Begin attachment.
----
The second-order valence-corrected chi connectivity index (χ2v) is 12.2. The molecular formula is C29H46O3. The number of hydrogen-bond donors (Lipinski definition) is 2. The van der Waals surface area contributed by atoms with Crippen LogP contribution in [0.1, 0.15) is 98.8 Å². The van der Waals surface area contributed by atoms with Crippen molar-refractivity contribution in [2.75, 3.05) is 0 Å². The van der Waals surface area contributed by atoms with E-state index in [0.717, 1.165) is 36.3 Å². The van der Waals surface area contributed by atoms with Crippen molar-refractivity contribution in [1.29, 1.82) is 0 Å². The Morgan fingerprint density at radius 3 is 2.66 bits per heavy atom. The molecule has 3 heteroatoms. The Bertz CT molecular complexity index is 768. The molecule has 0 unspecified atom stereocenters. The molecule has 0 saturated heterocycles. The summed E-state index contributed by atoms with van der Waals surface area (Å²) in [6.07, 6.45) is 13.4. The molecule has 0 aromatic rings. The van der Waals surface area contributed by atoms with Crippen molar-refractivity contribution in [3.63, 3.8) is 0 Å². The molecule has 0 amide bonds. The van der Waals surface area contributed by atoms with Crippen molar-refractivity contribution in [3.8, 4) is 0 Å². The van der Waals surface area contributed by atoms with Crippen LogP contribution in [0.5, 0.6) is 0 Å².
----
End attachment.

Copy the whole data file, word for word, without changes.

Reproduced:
The second-order valence-corrected chi connectivity index (χ2v) is 12.2. The molecular formula is C29H46O3. The number of hydrogen-bond donors (Lipinski definition) is 2. The van der Waals surface area contributed by atoms with Crippen LogP contribution in [0.1, 0.15) is 98.8 Å². The van der Waals surface area contributed by atoms with Crippen molar-refractivity contribution in [2.75, 3.05) is 0 Å². The van der Waals surface area contributed by atoms with E-state index in [0.717, 1.165) is 36.3 Å². The van der Waals surface area contributed by atoms with Crippen molar-refractivity contribution in [1.29, 1.82) is 0 Å². The Morgan fingerprint density at radius 3 is 2.66 bits per heavy atom. The molecule has 3 heteroatoms. The Bertz CT molecular complexity index is 768. The molecule has 0 unspecified atom stereocenters. The molecule has 0 saturated heterocycles. The summed E-state index contributed by atoms with van der Waals surface area (Å²) in [6.07, 6.45) is 13.4. The molecule has 0 aromatic rings. The van der Waals surface area contributed by atoms with Crippen molar-refractivity contribution in [3.63, 3.8) is 0 Å². The molecule has 0 amide bonds. The van der Waals surface area contributed by atoms with Crippen molar-refractivity contribution in [3.8, 4) is 0 Å². The van der Waals surface area contributed by atoms with Crippen LogP contribution in [0.5, 0.6) is 0 Å².